Image for article titled Why Older Running Shoes Probably Won't Last Even If Not Worn

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You’ve probably heard by now that if the cushioning starts to wear off, you should replace your running shoes, which most manufacturers say it does after 300 to 500 miles. But it turns out that there is another problem with old shoes even if you haven’t walked in them.

The cushioning in running shoes is not designed to last, even if these shoes are on the shelf. Fleet Feet, a running shoe store, Remarks that rubber and foam, which form the cushioning of the shoes, degrade over time and the foam can even shatter. Other components of the shoe, such as the seams on the upper, can also break over time.

Fleet Feet sells shoes, so a cynical part of me thinks that’s exactly what they want to believe. Runners have different opinions and experiences (here is a forum post that includes a multitude). Some report that year-old shoes are as good as new, while others find enough of a difference that they refuse to buy old shoes.

Shoes vary, and so do people’s preferences for cushioning, so there is unlikely to be a single answer. Even in the same style of shoe (Nike Free), I had pairs that I loved to wear for years and others that began to feel out of whack before their time. Ultimately, you have to decide for yourself how you feel about the subject.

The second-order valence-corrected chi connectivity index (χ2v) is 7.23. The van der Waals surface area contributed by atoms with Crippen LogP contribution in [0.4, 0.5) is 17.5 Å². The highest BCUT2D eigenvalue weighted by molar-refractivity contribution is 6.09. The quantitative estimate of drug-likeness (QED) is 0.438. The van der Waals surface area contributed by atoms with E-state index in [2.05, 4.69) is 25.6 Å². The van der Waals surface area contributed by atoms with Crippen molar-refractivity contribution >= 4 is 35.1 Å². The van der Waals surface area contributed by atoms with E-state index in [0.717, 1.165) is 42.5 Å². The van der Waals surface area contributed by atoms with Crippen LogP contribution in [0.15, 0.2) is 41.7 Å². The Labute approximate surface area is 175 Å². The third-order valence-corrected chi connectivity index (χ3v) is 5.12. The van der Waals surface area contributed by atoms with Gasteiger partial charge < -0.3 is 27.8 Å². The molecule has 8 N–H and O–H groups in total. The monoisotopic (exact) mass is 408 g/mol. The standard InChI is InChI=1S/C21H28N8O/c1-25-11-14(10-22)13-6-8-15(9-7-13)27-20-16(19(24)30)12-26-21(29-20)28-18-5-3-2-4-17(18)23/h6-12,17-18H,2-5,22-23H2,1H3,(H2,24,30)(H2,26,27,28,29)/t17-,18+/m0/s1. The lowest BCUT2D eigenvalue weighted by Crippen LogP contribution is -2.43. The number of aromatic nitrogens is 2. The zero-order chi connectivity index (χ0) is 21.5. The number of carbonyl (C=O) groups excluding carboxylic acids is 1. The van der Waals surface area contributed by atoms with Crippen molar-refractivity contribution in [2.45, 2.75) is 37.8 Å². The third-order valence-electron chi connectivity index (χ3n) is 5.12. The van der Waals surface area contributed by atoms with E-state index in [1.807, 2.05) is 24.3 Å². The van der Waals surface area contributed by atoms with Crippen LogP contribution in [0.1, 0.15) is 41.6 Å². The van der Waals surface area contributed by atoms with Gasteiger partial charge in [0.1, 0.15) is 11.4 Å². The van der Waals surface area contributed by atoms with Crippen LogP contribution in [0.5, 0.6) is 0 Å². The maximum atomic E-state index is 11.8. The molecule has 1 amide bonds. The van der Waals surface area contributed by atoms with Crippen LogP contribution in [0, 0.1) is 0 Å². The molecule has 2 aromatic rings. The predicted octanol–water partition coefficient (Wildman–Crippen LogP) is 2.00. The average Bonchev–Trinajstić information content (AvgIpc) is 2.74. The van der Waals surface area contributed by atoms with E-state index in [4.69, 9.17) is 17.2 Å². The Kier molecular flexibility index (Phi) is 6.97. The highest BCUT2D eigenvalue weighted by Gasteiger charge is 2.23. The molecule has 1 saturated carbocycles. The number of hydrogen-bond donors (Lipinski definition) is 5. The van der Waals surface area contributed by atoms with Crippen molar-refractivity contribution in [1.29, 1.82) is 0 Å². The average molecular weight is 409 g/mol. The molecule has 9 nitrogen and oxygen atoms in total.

How much time do you have before a running shoe breaks?

According to Fleet Feet, shoes are good as new for about a year after purchase, and they can get brittle after that. They won’t be completely ruined, but you may not get as many miles out of them as you would with a brand new shoe.

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The Brooklyn Running Company called a number of shoe companies for more information, and they did found that most said their foams are good for about five years. That is good news! But other components of the shoes, including the adhesives that hold them together, can break earlier.

Storage conditions affect the life of a shoe, the companies say, including temperature. A pair of shoes in a cool, dry place like the shelf in your closet will last longer than a pair that will be exposed to heat, moisture, and sunlight.

Bottom Line: If you’re buying older styles of shoes to save a few bucks, you may not be saving as much as you thought. If you get a pair at 40% off but only get 300 miles instead of 500, that’s the same price per mile.